Plant a green ash tree by choosing a site with full sun, digging a large hole and loosening the roots in the container before removing the tree. When choosing a planting site for the tree, sun exposure is more important than the type or pH of the soil. The tree can thrive in well-drained sandy soil, waterlogged clay or loam but doesn't grow well in partial or full shade.
Amend the planting site with compost to enrich the soil, and dig a hole that is as deep as and considerably wider than the plant's rootball. The denser the soil, the wider it needs to be so that the roots have space to grow and become established in the new environment. For instance, dig a hole six times bigger than the rootball in clay soil because it's harder for the roots to penetrate the soil.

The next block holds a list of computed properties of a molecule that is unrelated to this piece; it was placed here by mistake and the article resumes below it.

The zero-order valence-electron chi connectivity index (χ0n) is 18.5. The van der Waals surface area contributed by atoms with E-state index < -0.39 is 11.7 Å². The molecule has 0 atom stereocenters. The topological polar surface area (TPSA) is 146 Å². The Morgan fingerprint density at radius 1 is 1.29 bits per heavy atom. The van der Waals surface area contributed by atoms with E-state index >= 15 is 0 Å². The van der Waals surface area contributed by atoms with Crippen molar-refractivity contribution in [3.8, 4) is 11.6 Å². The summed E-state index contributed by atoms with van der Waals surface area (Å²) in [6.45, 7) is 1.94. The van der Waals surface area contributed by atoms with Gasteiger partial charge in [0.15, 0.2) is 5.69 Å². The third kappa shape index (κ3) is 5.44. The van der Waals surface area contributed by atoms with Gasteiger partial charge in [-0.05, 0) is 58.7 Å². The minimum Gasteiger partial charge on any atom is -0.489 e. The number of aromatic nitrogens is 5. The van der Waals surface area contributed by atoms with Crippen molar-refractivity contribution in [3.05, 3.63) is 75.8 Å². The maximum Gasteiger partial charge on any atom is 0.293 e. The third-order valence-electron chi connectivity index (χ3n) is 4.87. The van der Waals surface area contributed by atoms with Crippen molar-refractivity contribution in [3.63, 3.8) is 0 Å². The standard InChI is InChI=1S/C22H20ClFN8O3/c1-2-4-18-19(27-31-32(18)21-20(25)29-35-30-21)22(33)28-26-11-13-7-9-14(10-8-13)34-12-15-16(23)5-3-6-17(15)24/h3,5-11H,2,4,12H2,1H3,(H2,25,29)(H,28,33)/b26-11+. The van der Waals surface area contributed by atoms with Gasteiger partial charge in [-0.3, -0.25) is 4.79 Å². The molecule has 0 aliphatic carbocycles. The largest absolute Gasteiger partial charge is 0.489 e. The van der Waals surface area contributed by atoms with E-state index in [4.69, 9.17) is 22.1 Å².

Gently lay the potted green ash tree on its side, and roll the container over to help loosen the soil and roots. Gently pull the rootball out, and set it in the hole, spreading the roots out. Fill half the hole with soil, and water it well to settle the soil before filling in the rest of the hole. Tamp down the soil, and water the tree again. After 24 hours, spread a thick layer of mulch around the tree and water it again.